UCi2i VCaaS Review – Cloud Video Conferencing Made Simple
Read our UCi2i Video-Conferencing-as-a-Service review
So, by now everyone has heard about UCaaS. But what about VCaaS – as in, Video Conferencing as a Service?
Web-based video conferencing platforms are nothing new. Cisco’s WebEx has been the market leader in web conferencing and collaboration for years, with video part of the offering.
And since consumer apps like Skype first demonstrated the potential of the public cloud in supporting flexible video communication, a growing number of providers have emerged offering business class video conferencing as a cloud based hosted service.
UCi2i, however, has a slightly different take on things. The London and Hong Kong based company does not just focus its services on video conferencing per se – its offering is based around video as a whole. To use UCi2i’s own term, VCaaS.
So what else can a hosted video communications service offer to business clients aside from conferencing? And is video, which is readily available bundled in with pretty much every UC product and service going nowadays, even worthy of its own specialist provision?
From UCi2i’s perspective, yes it most certainly is. And that is because UCi2i believes that making a video call should be as straightforward and as accessible in the modern business place as making a phone call.
That sums up UCi2i’s mission neatly – to provide a low cost, easy, readily accessible, high quality video communication from any device, any time, any place. Just as you would pick up a telephone to call a colleague in another department or place an outside call to a client or a supplier, UCi2i sees no reason why video calls should not be the same.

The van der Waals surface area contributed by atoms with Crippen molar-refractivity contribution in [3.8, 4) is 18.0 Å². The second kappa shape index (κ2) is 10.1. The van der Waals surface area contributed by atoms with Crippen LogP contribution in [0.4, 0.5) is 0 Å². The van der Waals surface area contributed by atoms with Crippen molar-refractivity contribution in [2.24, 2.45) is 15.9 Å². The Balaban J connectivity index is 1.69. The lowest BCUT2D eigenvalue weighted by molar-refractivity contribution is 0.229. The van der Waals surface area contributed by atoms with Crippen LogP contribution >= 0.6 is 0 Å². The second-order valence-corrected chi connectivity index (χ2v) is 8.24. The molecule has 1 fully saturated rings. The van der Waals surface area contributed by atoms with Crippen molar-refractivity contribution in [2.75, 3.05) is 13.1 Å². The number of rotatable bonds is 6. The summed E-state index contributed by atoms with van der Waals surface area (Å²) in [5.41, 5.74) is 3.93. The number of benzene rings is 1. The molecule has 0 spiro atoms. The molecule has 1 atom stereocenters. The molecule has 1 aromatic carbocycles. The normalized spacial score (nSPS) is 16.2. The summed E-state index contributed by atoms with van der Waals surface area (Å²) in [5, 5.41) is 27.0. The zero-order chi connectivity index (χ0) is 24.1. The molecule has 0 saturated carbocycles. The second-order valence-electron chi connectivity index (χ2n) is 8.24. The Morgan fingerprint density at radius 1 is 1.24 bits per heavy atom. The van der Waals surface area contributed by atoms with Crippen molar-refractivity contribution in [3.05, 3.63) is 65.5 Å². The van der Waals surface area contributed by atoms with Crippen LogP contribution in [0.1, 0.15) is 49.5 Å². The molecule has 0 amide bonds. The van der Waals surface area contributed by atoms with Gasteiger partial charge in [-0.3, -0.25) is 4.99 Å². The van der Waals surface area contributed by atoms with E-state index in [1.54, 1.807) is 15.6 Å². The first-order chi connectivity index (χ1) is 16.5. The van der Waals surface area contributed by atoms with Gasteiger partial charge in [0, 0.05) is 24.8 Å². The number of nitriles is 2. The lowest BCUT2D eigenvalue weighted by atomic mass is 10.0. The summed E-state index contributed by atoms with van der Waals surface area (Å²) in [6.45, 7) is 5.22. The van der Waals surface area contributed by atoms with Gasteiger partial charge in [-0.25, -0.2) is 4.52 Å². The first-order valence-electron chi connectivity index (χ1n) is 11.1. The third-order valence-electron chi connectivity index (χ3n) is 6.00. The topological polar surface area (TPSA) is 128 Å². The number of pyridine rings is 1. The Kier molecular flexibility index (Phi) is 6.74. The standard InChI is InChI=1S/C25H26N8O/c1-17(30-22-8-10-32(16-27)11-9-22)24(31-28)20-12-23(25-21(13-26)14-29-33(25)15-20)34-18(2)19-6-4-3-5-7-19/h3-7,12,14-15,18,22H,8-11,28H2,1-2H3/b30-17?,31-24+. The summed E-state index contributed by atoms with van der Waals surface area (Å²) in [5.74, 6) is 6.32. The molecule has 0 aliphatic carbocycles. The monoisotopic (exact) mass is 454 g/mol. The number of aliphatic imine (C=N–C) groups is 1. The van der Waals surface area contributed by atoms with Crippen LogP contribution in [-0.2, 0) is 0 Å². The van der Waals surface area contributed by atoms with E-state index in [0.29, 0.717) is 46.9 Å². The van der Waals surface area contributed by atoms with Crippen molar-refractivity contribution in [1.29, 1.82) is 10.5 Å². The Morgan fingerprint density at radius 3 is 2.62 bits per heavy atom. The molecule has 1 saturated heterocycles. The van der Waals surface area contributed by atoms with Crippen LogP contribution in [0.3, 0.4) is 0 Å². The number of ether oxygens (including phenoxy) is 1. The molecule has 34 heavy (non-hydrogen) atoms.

In this review, we will assess whether UCi2i’s fully supported service does indeed make video calling as straightforward as using a telephone, and ask whether there is any reason to choose video over voice for business communication.
What Can It Do?
UCi2i’s main subscription plan, Connect, is all about one-to-one video calls. It operates much like a mobile phone service plan – subscriptions are purchased per user, and that gives them access to the VC-Connect video client. Each user gets a personal video address which serves as their call ID and contact ‘number’ for making and receiving calls.
VC-Connect is available for Windows, Mac, iOS and Android devices, enabling flexible and mobile video calling to and from pretty much any device. Users also get VC-Book, a contacts management system which offers click to call and is again accessible on any device.
A Connect subscription also gives users access to UCi2i’s hosted Virtual Meeting Rooms (VMRs), web-based platforms which support video conferencing with multiple users. These can be used ad hoc for a small fee per use, or customers can buy VMR access subscriptions through the FlexPort service plan.